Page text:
7. Well folks I've been sitting on this one for a few years now. I had always planned to build it for my daughter, Caroline. Before I got anywhere near buying the kit I lost my beautiful girl in a horse riding accident, that was in 2005 and she was 13. I've had the kit now for about 6 years but haven't been in the right place (on a lot of levels) to do it but the time has come. There will be a few special little things done during the build and eventually my son will get the model. This is the first kit I've done in a while as I prefer scratch builds but we'll see how
  8. Don't feel too bad, I had trouble dealing with the epoxy too although the hull on my boat is not fibreglassed. Remember that you can heat epoxy with a hot air gun to soften it so a sharp chisel can slice though it then you only have to do a little sanding. How much did you mix up? Did you try to do it all in one go? I think the trick is to mix small batches, work that in nice and neatly before making another small batch etc. The different batches won't be a problem as far as the continuous bond goes because it takes hours for it to go right off and as long as
  9. The bucket consists of 10 wedges of mahogany cut to an angle of 36 degrees and glued together on a 3mm MDF backing plate. I then used a 25mm holesaw to cut out the blank for the bucket, glued a dowel arbor into it to mount in a collet and drilled out the centre before running a 12mm end mill into it. Then with the compound slide set at 6 degrees ( scaled from a plastic bucket I have ) I cut the interior surface before cutting the exterior then I cut the bucket away. I used a plug cutter to cut a disc from some 0.8mm ply for the bottom and glued that in with a little CA from the underside. Next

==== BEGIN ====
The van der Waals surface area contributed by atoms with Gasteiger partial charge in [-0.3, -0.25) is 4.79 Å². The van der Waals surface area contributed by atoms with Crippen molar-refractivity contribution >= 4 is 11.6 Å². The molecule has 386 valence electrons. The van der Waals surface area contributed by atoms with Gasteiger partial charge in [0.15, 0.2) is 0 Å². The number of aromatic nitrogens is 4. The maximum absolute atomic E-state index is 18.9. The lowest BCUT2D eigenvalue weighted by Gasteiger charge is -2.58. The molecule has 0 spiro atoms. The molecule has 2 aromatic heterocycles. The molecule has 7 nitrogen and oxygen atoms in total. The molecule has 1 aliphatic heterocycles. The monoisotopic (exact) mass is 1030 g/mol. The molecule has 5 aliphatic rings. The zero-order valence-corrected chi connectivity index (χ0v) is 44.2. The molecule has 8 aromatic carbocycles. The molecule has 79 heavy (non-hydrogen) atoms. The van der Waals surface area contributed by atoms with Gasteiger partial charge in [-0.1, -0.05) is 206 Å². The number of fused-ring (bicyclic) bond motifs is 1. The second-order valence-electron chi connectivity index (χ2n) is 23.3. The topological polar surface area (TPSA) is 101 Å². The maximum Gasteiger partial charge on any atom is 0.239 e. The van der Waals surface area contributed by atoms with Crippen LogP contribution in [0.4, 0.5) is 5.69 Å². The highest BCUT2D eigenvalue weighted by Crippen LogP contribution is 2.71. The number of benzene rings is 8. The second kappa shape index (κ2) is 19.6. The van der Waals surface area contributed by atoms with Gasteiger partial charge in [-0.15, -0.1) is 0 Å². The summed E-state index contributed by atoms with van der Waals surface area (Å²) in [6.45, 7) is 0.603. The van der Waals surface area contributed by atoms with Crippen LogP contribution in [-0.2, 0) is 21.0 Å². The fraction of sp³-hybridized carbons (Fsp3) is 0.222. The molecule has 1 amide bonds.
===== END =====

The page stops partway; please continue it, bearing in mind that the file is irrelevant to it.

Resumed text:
10. That's a beautiful model, well done! I am always a bit confused about the use of mat colours on them though because I read in a book several years ago that the standing order was to "Polish them such that the regulation dry cheese cloth would slide off the wing" The aim was to give them the least possible drag. The fact that they were well polished would seem to imply a shiny finish wouldn't it?
  11. That left the holder for the maneuvering arm which is made of square brass tube ground to an internal radius at each end on a bench belt sander with another piece of the same tube slightly flared at one end soldered to the first and attached. The upper support is the same process but a section of round tube was soldered to the square base then worked to the open cradle shown. Next job...................................................a wooden bucket, I hope!
  12. Once I had the accessories made I had to mount them so I hammered down some annealed 1mm brass wire to give a flat of 2mm width. Then milled a piece of scrap brass to make a former. The flat was clamped between the former and the vice, wrap the wire around a drill bit then work it into the curved rebate to give the "crook" shape. Then milled a 2mm wide slot into another brass off cut to hold the hook securely while drilling the holes.